LOS ANGELES — Ana Paredes paced back and forth in anxious anticipation, her eyes on the escalator disgorging passengers into the baggage claim area. When the little girl emerged, Paredes rushed forward to clutch and caress her. But 10-year-old Melissa, the daughter she had not seen for seven years, at first embraced her only halfheartedly. Before boarding the flight to Los Angeles, the girl had fretted on the phone about whether she would find her mother at the airport. “Will I recognize you?” she asked. Her arrival on April 2 marked the end of a 2,500-mile journey that began in Guatemala in February, progressed over land through Mexico and then ended in a hazardous raft trip across the Rio Grande into Texas. She spent several weeks in a government-contracted group home before being allowed to join her mother and two older siblings in California. Sign up for The Morning newsletter from the New York Times When Paredes left Melissa in Guatemala in 2014, her daughter had been a cheerful toddler, just starting to learn colors and talk in complete sentences. Now, she walked off the plane with her thick black hair gathered in a bun, her air mature and aloof, carrying her own luggage. Over the past six months, nearly 50,000 migrant children like Melissa have crossed the southwestern border on their own, an extraordinary new wave of immigration that has left authorities scrambling to open shelters and locate family members in the United States. Unlike the migrant children separated from their families at the border under the Trump administration, many of the children arriving now were left behind years ago in Honduras, Guatemala and El Salvador by parents who traveled north to find work. Their parents were encouraged to send for them by President Joe Biden’s more welcoming approach to immigration. The arrivals are creating joyous reunions across the country but also posing challenges for parents like Paredes, who paid thousands of dollars to smugglers to ferry her child to the United States and now must help her daughter ease into a new, unfamiliar life. “I did it because I had to,” Paredes, 36, said of her decision to leave her children behind in Guatemala. She had hoped that her family of rural sharecroppers would benefit from the money she was able to send home. “Growing up, we walked barefoot; we were so poor,” she said. “I wanted better for my children.” A New Life in California Paredes, a single mother, had left behind not only Melissa, who was then 3, but her two older children, ages 9 and 6. She told them she would return in five years. Joining an older brother in Oxnard, California, she found work packing cosmetics for a company owned by the Kardashian family by day and washing dishes at a restaurant by night. She lived in a converted garage. “From the first month, I was sending as much money as possible to my mother and children,” said Paredes, who sent back about $600 a month. Over the years, she helped her mother add a kitchen to her hut, buy appliances and cover the cost of doctors’ visits and medicine to treat her heart and liver ailments. For her children, the money she sent went to clothes, toys and education-related expenses. She bought a modest house a block away from her parents, hoping to live there one day with her family. But as time passed, she began to feel more settled in the United States. In 2019, she managed to put together $15,000 to send for her oldest children, Kimberly, 15, and Yeison, 13. “I thought Melissa was still too young to make the trip,” Paredes said. To ensure she had time for her children, she decided to work one job, in the berry fields, starting and ending her days early. Back in Guatemala, Paredes’ mother’s health deteriorated; when she died months later, Melissa was forced to move in with an uncle in another town. He was “really strict,” Melissa said. After that, the little girl refused to take calls from her mother. Early this year, with a new president in the White House and news that families with young children were not being turned away at the border, Paredes’ brother decided to bring his daughter, son-in-law and 9-month-old granddaughter to Oxnard. Melissa could accompany them, they said. Paredes agreed to pay $3,400 to a smuggler. On Feb. 14, the four set out from Guatemala with other migrants heading north. Women and children squeezed into the back seat of the truck. Men traveled in the cargo bed. “We went hungry,” Melissa said. The baby, Andrea Samantha, cried because her mother’s milk dried up. In the filthy stash houses where they spent each night, everyone slept on the ground. “There were so many ants,” Melissa said. About 10 days into the trip, they reached Mexico’s border with the United States, family members said, and were locked up with about 100 other migrants awaiting orders to cross the Rio Grande. Many days passed. The baby was fussy and famished, Paredes’ sister-in-law, Marlin Paredes, said. “I cried. They wouldn’t let us set foot out of that place, and I felt like running away.” By the time it was their turn to go, Melissa said, she had replayed over and over in her head what she was supposed to do. Once on U.S. soil, she was to distance herself from her relatives and surrender to Border Patrol agents. She was to say, “I came alone — I don’t know any of the migrants.” If asked whether she had family in the United States, she was to share her mother’s name, the city where she lived and her cellphone number, which she had memorized. The separation tactic, she was told, would help assure that she would be allowed to remain, even if the adults in the party, as often happens, were expelled. It was pitch black when Melissa, her relatives and another eight migrants followed a guide, only his flashlight illuminating the path to the river’s edge. As they boarded an inflatable raft, the guide instructed them to kneel, four to a row, with arms against their bodies. “We had to keep still like this,” Melissa said, bending down to demonstrate. “My shoes got all wet.” Not long after they disembarked on the other side, the Border Patrol arrived. Within hours, Melissa boarded a van with several teenagers. They were dropped off at a massive tent structure in Donna, Texas, where unaccompanied minors were being processed. Melissa remembered her mother’s phone number, and an agent called Paredes in Oxnard to inform her that her child was safe. It was March 4. Much of the backlog has been cleared at Donna, but at the time, more than 1,000 young people were crammed into pods partitioned with clear plastic sheets. Some slept on blue metal benches because there was not enough room on the floor. Melissa said she shared a mattress on the ground with two other girls. To keep warm, everyone got a Mylar blanket, a wafer-thin metallic sheet that fit in the palm of Melissa’s hand when she folded it. During several days at the center, she saw the sky twice — when the girls had to vacate their pod for cleaning. “When they let us outside, they made us walk in circles on fake grass,” Melissa said. The food was not bad, she said, but it was not enough. At snack time, she sometimes grabbed an extra packet of Oreo cookies when no one was looking. After several days, she was sent to stay with about five other children in a foster home in Corpus Christi, Texas. There, Melissa shared a room with a 13-year-old from El Salvador and a 10-year-old from Honduras, with whom she became fast friends, she said. The woman running the home, who spoke Spanish, took them to a store, where Melissa picked out a pink hoodie with a rainbow. They visited a playground. One Sunday, they went to church. Back in Oxnard, Paredes prepared the paperwork required to regain custody of her child. On the phone, Melissa told her mother that she was well, though bored with the Disney princess movies that kept playing on the TV. But when her daughter underwent a mental health assessment, Paredes was devastated to learn that Melissa had said she sometimes wished she could die. Paredes joined a Zoom session offered by a nonprofit group for parents and others preparing to receive young migrants, hoping for advice on how to cope with lingering trauma. In late March, Paredes was informed that she had satisfied all the requirements, including a background check. All she had to do was pay $1,400 for a one-way airline ticket for Melissa and an escort to accompany her. On a call, Melissa asked her mother whether she would recognize her. “How old was I when you left? I can’t remember you.” “You will recognize me,” Paredes told her daughter. “We will make up for lost time.” A Homecoming With Balloons In Oxnard, Melissa was warmly greeted by her brother and sister, as well as her cousin, who had made the journey from Guatemala with her. Colorful balloons and a poster scrawled with a message — “Welcome, Little Sis. We Love You Very Much” — covered one wall. Melissa had something to show them as well: She had sneaked out a memento from her stay at the Border Patrol camp: not just one, but two Mylar blankets. Melissa shared a double bed with her mother. One night, Paredes mustered the courage to ask her daughter why she had stopped talking to her after her older siblings left Guatemala. “I thought you had left me forever; I thought you would never bring me,” Melissa replied. “I never meant to abandon you,” Paredes said. Like other unaccompanied minors entering illegally, Melissa has been placed in removal proceedings. Her family hopes she will win a reprieve. School officials said it was best to wait until the fall for Melissa to start classes, but Paredes signed her up for a soccer league so she could begin making friends. At a recent practice, she kept a distance from the other players when they lined up for drills, fiddling nervously with her hands. When it was over, Melissa walked to the sideline, where her mother was sitting. Paredes pulled her daughter onto her lap, gave her a tight embrace and pressed her lips on her cheek. On April 15, Melissa turned 11. After arriving home from the fields, Paredes changed and dashed out to pick up pizza, barbecue chicken and a tres leches cake. Soon, family and friends began pouring into the apartment. But all the attention embarrassed and overwhelmed Melissa. “This is her first birthday party,” her mother explained in private. Paredes had to push her to stand in front of the cake as the group serenaded her in Spanish, and then broke into “Happy Birthday.” She blew out all 11 candles on her first try, smiling. This article originally appeared in The New York Times. © 2021 The New York Times Company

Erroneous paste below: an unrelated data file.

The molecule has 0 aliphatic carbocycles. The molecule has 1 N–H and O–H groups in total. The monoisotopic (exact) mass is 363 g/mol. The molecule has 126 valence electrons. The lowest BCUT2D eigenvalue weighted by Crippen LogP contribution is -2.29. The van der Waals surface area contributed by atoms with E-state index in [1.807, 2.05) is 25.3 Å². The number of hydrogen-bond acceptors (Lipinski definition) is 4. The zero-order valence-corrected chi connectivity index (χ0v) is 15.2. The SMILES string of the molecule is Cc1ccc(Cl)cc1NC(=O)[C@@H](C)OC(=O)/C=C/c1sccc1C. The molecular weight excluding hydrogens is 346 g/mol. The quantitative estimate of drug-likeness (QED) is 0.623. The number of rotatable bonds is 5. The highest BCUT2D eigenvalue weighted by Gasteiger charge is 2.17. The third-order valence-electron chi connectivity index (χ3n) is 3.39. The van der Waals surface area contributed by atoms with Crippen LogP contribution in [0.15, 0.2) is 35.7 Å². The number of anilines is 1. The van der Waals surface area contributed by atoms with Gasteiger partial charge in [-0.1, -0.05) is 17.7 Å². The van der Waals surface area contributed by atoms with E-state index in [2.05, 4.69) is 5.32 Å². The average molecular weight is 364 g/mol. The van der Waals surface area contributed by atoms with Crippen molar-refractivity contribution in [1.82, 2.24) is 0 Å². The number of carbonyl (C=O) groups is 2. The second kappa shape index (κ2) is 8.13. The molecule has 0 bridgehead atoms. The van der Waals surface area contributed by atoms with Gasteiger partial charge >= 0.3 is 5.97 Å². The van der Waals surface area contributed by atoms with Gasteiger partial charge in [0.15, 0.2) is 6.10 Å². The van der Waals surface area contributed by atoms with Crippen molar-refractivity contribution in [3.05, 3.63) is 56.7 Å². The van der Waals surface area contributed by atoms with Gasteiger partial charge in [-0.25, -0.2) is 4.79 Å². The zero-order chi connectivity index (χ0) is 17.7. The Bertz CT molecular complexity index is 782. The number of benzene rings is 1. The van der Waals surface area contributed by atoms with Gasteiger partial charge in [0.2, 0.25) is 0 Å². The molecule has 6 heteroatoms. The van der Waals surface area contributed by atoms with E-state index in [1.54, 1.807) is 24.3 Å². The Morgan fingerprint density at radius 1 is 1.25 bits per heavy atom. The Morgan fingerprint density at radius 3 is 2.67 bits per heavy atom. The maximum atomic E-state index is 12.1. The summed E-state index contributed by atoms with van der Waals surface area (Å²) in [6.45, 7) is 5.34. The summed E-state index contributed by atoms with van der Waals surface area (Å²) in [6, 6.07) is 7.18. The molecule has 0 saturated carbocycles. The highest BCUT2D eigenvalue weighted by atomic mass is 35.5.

Tesla’s CEO may be giving his mother the digital currency for Mother’s Day, as he suggested on Saturday Night Live, but it will be worth a lot less than the price before his opening monologue on the show.